This week’s Old Testament lection is the beginning of the Joseph cycle (Genesis 37:1-4, 12-28). We all know how it ends – Joseph is second in command in Egypt and saves the world (at least the world of the Israelites) by providing food in the midst of a famine. It’s a great ending. But like any good story, you have to travel down a winding narrative path to get to the conclusion. This week’s lesson leaves us with Joseph narrowly escaping death, barely out of a pit, and being sold into slavery. Not the best place to stop the reading.
There are plenty of other downturns in the story of Joseph. Along with being kidnapped and enslaved, he will be falsely accused, unjustly imprisoned, and forgotten before he is elevated to a position. And yet, in the end, God’s work for the good of Joseph, his family, and the world ultimately wins. This is a story about redemption – God taking evil and turning it to good.
(Let’s be clear: To redeem evil (bring good out of bad) never makes the evil good. Evil is still evil. Yet, God, in infinite wisdom, finds a way to take evil intent and bring about something grace-filled. Human trafficking, slavery, oppression, unjust verdicts are never good. Even if good arises out of these, we can never praise the acts and perpetrators of such immoral actions.)
If we can refrain from jumping to the happy ending where all bellies are full and every relationship is healed, our reading of this text reminds us about an important dynamic in the life of faith. We balance the reality of being in the pit or living in bondage with the hope that God will guide us into a fuller experience of life and joy. This week’s lesson from Genesis leaves us in the reality of crushed dreams and a future with little hope. Though this is where this episode ends, we know that this is not how the whole story ends.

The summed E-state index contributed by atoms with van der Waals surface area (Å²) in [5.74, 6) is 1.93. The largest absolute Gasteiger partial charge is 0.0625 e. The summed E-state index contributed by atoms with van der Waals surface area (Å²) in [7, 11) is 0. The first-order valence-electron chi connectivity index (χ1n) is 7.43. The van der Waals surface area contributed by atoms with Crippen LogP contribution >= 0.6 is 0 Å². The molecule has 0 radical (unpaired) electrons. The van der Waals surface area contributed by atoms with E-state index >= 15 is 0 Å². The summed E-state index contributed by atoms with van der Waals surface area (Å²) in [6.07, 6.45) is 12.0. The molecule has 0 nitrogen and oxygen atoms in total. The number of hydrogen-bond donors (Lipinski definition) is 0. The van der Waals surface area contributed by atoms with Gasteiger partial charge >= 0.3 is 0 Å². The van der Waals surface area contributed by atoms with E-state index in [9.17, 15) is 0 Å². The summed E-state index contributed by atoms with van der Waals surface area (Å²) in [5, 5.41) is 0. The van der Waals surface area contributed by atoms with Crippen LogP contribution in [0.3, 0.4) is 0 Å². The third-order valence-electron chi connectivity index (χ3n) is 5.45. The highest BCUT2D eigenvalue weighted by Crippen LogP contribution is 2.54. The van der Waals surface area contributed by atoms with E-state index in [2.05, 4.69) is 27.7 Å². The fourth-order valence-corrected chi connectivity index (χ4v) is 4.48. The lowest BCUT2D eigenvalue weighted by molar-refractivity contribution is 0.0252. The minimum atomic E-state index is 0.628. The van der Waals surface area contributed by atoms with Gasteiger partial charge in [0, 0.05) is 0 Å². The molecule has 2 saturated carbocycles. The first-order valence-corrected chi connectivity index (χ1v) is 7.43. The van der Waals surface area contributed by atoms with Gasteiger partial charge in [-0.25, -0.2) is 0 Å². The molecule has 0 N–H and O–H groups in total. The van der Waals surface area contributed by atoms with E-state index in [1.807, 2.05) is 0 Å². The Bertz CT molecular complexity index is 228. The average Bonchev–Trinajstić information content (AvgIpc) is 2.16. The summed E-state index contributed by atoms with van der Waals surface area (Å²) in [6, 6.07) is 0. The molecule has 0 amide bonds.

The truth is that there are times in life when we find ourselves in a pit or in bondage. It is faithful to admit the truth of that experience. This is why we find so many psalms of lament. Sometimes life is just plain difficult and we feel overwhelmed. We don’t need to gloss over it or pretend it isn’t. In the midst of a painful pandemic, where physical distancing leads to social isolation when we long both to comfort and to be comforted, we are alongside Joseph. As we face uncertain futures due to economic factors, relational difficulties, or dreams that have evaporated, we are akin to Joseph.
Though these situations are real, they are not the end of the story. Just as God was at work in the life of Joseph, so God is still at work in the world and our lives. Struggles come, but God’s grace is shared in abundance. Like the Joseph story, the full beauty of our story is not discovered until the end. In some sense, this is like our reading of the crucifixion. Good Friday is real … but we know that Easter is coming.
While we do not know Joseph’s inner thoughts at this juncture of his life. For us, in the meantime between promise and fulfillment, between dream and fruition, we are called to live by faith – trusting in God’s redemptive, resurrecting, and renewing love.